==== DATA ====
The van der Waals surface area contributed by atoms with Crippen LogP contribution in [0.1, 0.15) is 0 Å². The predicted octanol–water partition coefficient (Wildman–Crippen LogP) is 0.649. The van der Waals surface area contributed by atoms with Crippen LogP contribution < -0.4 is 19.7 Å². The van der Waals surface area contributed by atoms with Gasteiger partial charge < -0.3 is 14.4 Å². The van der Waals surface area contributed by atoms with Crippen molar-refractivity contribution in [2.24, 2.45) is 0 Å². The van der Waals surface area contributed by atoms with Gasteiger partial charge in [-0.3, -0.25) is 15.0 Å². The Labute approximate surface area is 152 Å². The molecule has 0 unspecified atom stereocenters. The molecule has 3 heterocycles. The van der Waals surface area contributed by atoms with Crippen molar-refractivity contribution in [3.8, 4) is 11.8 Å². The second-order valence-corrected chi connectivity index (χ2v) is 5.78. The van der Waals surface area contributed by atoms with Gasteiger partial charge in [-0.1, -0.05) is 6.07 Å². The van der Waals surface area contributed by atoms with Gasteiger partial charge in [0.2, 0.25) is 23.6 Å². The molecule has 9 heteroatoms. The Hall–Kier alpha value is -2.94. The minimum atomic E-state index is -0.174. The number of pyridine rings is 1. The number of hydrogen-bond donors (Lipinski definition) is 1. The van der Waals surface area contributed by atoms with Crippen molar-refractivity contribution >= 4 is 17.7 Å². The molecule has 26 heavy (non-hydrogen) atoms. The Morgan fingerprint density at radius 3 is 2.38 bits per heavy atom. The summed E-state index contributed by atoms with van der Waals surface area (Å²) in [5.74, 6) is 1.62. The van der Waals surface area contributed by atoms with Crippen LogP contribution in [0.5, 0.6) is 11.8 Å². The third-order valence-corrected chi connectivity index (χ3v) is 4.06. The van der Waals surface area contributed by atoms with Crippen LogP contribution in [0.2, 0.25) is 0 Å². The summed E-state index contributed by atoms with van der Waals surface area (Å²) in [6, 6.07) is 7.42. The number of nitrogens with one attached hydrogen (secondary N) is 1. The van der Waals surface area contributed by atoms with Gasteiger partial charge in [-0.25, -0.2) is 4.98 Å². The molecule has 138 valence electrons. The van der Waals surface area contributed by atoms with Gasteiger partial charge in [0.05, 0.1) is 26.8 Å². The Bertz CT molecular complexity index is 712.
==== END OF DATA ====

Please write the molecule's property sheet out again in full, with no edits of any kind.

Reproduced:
The van der Waals surface area contributed by atoms with Crippen LogP contribution in [0.1, 0.15) is 0 Å². The predicted octanol–water partition coefficient (Wildman–Crippen LogP) is 0.649. The van der Waals surface area contributed by atoms with Crippen LogP contribution < -0.4 is 19.7 Å². The van der Waals surface area contributed by atoms with Gasteiger partial charge < -0.3 is 14.4 Å². The van der Waals surface area contributed by atoms with Crippen molar-refractivity contribution in [2.24, 2.45) is 0 Å². The van der Waals surface area contributed by atoms with Gasteiger partial charge in [-0.3, -0.25) is 15.0 Å². The Labute approximate surface area is 152 Å². The molecule has 0 unspecified atom stereocenters. The molecule has 3 heterocycles. The van der Waals surface area contributed by atoms with Crippen molar-refractivity contribution in [3.8, 4) is 11.8 Å². The second-order valence-corrected chi connectivity index (χ2v) is 5.78. The van der Waals surface area contributed by atoms with Gasteiger partial charge in [-0.1, -0.05) is 6.07 Å². The van der Waals surface area contributed by atoms with Gasteiger partial charge in [0.2, 0.25) is 23.6 Å². The molecule has 9 heteroatoms. The Hall–Kier alpha value is -2.94. The minimum atomic E-state index is -0.174. The number of pyridine rings is 1. The number of hydrogen-bond donors (Lipinski definition) is 1. The van der Waals surface area contributed by atoms with Crippen molar-refractivity contribution >= 4 is 17.7 Å². The molecule has 26 heavy (non-hydrogen) atoms. The Morgan fingerprint density at radius 3 is 2.38 bits per heavy atom. The summed E-state index contributed by atoms with van der Waals surface area (Å²) in [5.74, 6) is 1.62. The van der Waals surface area contributed by atoms with Crippen LogP contribution in [0.5, 0.6) is 11.8 Å². The third-order valence-corrected chi connectivity index (χ3v) is 4.06. The van der Waals surface area contributed by atoms with Crippen LogP contribution in [0.2, 0.25) is 0 Å². The summed E-state index contributed by atoms with van der Waals surface area (Å²) in [6, 6.07) is 7.42. The number of nitrogens with one attached hydrogen (secondary N) is 1. The van der Waals surface area contributed by atoms with Gasteiger partial charge in [-0.25, -0.2) is 4.98 Å². The molecule has 138 valence electrons. The van der Waals surface area contributed by atoms with Gasteiger partial charge in [0.05, 0.1) is 26.8 Å². The Bertz CT molecular complexity index is 712.